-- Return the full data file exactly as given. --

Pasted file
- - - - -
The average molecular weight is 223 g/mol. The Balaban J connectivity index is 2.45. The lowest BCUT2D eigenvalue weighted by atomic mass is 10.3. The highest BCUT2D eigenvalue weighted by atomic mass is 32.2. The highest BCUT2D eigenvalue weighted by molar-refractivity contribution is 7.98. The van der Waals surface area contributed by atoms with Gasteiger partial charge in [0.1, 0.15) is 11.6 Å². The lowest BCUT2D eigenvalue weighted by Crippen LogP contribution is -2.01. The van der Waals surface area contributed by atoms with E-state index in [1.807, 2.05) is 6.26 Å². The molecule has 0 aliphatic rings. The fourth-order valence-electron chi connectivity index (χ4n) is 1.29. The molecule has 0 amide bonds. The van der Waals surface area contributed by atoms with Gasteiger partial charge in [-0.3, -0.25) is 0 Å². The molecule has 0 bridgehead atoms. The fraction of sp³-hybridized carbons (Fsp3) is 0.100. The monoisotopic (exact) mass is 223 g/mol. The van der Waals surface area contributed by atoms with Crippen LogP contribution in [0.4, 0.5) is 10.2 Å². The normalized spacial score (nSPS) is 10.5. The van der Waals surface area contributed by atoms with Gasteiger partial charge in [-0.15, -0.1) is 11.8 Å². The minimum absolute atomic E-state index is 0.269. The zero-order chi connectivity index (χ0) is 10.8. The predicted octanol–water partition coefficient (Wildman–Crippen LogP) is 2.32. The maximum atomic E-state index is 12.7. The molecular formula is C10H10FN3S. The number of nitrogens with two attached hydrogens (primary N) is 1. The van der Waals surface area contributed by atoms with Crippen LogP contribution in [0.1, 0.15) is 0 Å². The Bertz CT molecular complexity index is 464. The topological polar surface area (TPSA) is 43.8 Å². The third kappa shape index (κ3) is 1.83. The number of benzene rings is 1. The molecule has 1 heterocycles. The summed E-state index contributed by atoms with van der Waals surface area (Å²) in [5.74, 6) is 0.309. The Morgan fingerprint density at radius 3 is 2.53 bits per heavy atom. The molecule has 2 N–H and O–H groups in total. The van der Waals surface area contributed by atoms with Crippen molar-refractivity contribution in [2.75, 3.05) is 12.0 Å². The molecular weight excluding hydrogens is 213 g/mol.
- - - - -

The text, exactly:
The average molecular weight is 223 g/mol. The Balaban J connectivity index is 2.45. The lowest BCUT2D eigenvalue weighted by atomic mass is 10.3. The highest BCUT2D eigenvalue weighted by atomic mass is 32.2. The highest BCUT2D eigenvalue weighted by molar-refractivity contribution is 7.98. The van der Waals surface area contributed by atoms with Gasteiger partial charge in [0.1, 0.15) is 11.6 Å². The lowest BCUT2D eigenvalue weighted by Crippen LogP contribution is -2.01. The van der Waals surface area contributed by atoms with E-state index in [1.807, 2.05) is 6.26 Å². The molecule has 0 aliphatic rings. The fourth-order valence-electron chi connectivity index (χ4n) is 1.29. The molecule has 0 amide bonds. The van der Waals surface area contributed by atoms with Gasteiger partial charge in [-0.3, -0.25) is 0 Å². The molecule has 0 bridgehead atoms. The fraction of sp³-hybridized carbons (Fsp3) is 0.100. The monoisotopic (exact) mass is 223 g/mol. The van der Waals surface area contributed by atoms with Crippen LogP contribution in [0.4, 0.5) is 10.2 Å². The normalized spacial score (nSPS) is 10.5. The van der Waals surface area contributed by atoms with Gasteiger partial charge in [-0.15, -0.1) is 11.8 Å². The minimum absolute atomic E-state index is 0.269. The zero-order chi connectivity index (χ0) is 10.8. The predicted octanol–water partition coefficient (Wildman–Crippen LogP) is 2.32. The maximum atomic E-state index is 12.7. The molecular formula is C10H10FN3S. The number of nitrogens with two attached hydrogens (primary N) is 1. The van der Waals surface area contributed by atoms with Crippen LogP contribution in [0.1, 0.15) is 0 Å². The Bertz CT molecular complexity index is 464. The topological polar surface area (TPSA) is 43.8 Å². The third kappa shape index (κ3) is 1.83. The number of benzene rings is 1. The molecule has 1 heterocycles. The summed E-state index contributed by atoms with van der Waals surface area (Å²) in [5.74, 6) is 0.309. The Morgan fingerprint density at radius 3 is 2.53 bits per heavy atom. The molecule has 2 N–H and O–H groups in total. The van der Waals surface area contributed by atoms with Crippen molar-refractivity contribution in [2.75, 3.05) is 12.0 Å². The molecular weight excluding hydrogens is 213 g/mol.